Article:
Has anyone heard about Leaseback programs?


Recycles dryer sheets
Jul 4, 2005
I was perusing international real estate (always in search of a bargain) and came across something called "Leaseback programs". It looks like France is the country that seems to offer these deals.

I know when they use the word "Guaranteed investment" that you should normally run, but piqued my interest since you are actually buying a "tangible asset" I think.

From the website:

A lease-back plan is a plan where you buy a property then grant a management company the right to use it for short-term tourist rentals, this usually over a period of 9 years.

You receive in return major tax breaks from the French administration as well as a guaranteed rental income for the duration of the contract.
Anyone can buy a lease-back property -there are no restrictions for non residents.

The buyer pays the asking price for an apartment, in some cases less the VAT; In return for a lease-back contract to a management company the buyer gets a net guaranteed return. These returns are net during the term of the lease,which means net of the running and insurance costs, as well as index-linked. ..
Everything is covered, from management fees to city tax, water and electricity charges, heating and air conditioning , even down to replacing the furniture. In terms of returns, property price rises may seem modest against those occuring on the stock market on the short term, but when financing is used the return potential is much higher. A tourist property will come into its own over a medium to long-term period.

The lease-back programs are located in the best locations in terms of capital-gain potentials and mostly on the French Riviera, Central Paris and ski resorts.

You get access to the property for 2-4 weeks a year. And after the 5 year period, you own the property. The properties are in lovely places, like the Alps and French Riviera.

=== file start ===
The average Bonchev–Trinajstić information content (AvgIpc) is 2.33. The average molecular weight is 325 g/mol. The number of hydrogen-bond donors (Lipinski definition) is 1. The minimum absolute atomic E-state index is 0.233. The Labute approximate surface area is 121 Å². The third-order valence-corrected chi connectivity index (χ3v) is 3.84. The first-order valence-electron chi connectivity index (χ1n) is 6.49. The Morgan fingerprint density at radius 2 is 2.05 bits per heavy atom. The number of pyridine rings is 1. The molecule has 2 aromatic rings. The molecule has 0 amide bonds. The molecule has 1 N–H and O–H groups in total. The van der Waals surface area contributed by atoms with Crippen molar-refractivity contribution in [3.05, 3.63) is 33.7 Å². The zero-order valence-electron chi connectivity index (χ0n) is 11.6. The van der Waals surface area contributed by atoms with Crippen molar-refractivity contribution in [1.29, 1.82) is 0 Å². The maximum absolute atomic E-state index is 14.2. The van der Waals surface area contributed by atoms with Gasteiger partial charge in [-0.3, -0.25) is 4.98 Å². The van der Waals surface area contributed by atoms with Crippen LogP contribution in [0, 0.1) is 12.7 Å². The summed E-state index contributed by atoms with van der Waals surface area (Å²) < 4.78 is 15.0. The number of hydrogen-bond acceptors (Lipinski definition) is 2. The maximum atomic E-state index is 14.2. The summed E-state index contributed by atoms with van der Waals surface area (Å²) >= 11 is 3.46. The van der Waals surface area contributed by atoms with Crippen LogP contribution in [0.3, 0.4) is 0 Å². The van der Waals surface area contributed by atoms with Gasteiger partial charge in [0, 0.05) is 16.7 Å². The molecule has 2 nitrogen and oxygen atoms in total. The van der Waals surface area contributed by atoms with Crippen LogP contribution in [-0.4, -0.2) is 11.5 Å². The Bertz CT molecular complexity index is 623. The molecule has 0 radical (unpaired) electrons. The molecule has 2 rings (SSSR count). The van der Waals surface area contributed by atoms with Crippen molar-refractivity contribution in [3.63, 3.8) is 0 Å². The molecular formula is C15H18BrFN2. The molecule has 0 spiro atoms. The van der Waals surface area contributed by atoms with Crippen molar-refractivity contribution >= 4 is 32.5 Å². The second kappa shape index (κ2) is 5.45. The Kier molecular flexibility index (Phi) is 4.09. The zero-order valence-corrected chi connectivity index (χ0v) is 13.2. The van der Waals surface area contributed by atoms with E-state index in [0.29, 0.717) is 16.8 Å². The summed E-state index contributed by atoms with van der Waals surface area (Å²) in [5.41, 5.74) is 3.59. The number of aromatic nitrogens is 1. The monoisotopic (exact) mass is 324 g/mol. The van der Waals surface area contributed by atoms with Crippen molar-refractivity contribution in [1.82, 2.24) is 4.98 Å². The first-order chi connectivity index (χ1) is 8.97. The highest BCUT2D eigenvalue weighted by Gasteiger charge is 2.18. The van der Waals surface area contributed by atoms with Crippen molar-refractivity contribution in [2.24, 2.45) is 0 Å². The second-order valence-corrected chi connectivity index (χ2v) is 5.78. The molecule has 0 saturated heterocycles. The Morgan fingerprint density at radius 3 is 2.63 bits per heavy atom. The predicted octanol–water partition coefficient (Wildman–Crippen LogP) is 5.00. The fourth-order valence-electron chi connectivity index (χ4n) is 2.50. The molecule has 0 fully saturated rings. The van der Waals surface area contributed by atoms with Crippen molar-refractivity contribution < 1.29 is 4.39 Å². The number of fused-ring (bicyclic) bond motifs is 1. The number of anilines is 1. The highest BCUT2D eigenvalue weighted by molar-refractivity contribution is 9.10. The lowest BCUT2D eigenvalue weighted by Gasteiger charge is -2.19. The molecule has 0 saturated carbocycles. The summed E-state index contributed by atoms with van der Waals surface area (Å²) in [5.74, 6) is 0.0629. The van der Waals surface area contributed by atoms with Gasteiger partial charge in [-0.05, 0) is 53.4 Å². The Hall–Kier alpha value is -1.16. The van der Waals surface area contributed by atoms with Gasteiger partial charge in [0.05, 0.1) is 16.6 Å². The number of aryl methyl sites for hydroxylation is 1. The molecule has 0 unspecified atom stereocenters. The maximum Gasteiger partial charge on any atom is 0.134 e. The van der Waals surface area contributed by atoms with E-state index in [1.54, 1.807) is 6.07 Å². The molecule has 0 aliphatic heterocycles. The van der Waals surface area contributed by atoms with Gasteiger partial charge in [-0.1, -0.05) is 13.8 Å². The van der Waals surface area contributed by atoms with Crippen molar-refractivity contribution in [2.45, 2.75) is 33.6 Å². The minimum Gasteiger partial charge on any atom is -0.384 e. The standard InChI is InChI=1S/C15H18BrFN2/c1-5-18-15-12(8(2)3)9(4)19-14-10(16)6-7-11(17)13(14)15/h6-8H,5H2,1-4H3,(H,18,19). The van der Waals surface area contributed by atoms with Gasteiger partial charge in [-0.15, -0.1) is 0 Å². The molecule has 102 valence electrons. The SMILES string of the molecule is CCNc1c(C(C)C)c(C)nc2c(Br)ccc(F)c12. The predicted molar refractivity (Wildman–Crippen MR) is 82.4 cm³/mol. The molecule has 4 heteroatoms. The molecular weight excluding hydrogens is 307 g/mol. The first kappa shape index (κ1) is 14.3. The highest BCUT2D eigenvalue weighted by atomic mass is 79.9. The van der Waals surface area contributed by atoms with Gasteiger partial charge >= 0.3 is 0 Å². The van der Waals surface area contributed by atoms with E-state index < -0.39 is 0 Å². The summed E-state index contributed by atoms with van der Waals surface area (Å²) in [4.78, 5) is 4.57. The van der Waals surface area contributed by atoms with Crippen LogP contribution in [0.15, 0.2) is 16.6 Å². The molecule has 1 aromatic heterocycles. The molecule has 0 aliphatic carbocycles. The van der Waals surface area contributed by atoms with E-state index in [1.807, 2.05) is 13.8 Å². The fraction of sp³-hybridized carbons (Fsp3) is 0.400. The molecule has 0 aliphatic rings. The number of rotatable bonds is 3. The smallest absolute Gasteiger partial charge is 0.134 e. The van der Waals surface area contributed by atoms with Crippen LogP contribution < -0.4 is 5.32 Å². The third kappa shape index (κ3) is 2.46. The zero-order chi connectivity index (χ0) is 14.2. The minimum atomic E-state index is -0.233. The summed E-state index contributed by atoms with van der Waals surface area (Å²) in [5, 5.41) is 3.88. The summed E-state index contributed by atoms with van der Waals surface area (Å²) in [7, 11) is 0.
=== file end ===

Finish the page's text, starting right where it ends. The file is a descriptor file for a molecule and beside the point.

Is this some type of timeshare scam? Is it just bad timing due to the Euro? Anyone heard of these beasts?

Here is a link to the site that interested me:
A french real estate website for investment on the French Riviera

Also, on an unrelated note, has anyone heard of a print magazine called "International Living"? I know some of you guys have experimented with expat style Thai-living, so thought you might have read about it from there.

Hum, the website looks suspicious. What I don't understand is why you can't do that yourself without using that "agency": Buy a condo in France (or wherever), rent it out (on a weekly basis) through an leasing agency, and use the rents to pay the mortgage. That way you can sell whenever you want without being bound by lease restrictions. In this case, the fact that the Euro is so strong right now only has an impact on your downpayment (which would likely come from an account denominated in $). After that, the rents are received in euros and used to repay the mortgage in euros, so the strength of the dollar should not be an issue. However, beware: 1) In France the real estate market has started to cool down in many areas (according to my sources). You are right to point out that Paris, the French Riviera and the Alps have been the best places for RE capital gains in the past 5 years, but it is doubtful that things will keep increasing at the same pace. 2) Taxes are pretty heavy, even though RE has traditionally been used as a tax shelter. 3) The condos that offer the best yield (highest rent/price ratio) are usually the smallest condos (studios and 1-bedroom apts).
I only glanced at it. I could be wrong... but here is my take.

In theory (the agreement) The real estate management company wants to rent property and use your $ to buy the property. In return, they will manage it and and provide you with some benefits of use of the property and a return. But you are the property owner and probably owe all property taxes, maintenance, insurance, etc...

They provide the management for a fee. Essentially, they are taking a bit of a risk by guaranteeing you a return. You take the investment risk. Of course, it does not state if you are over paying for the property. There would be many traps.

IMHO - I would skip it. Invest the money elsewhere. If you want to own property in that country, consider buying it. If you only intend to be in that country for periods of time and not there permanently... You should consider being on the leasing side of the equation.

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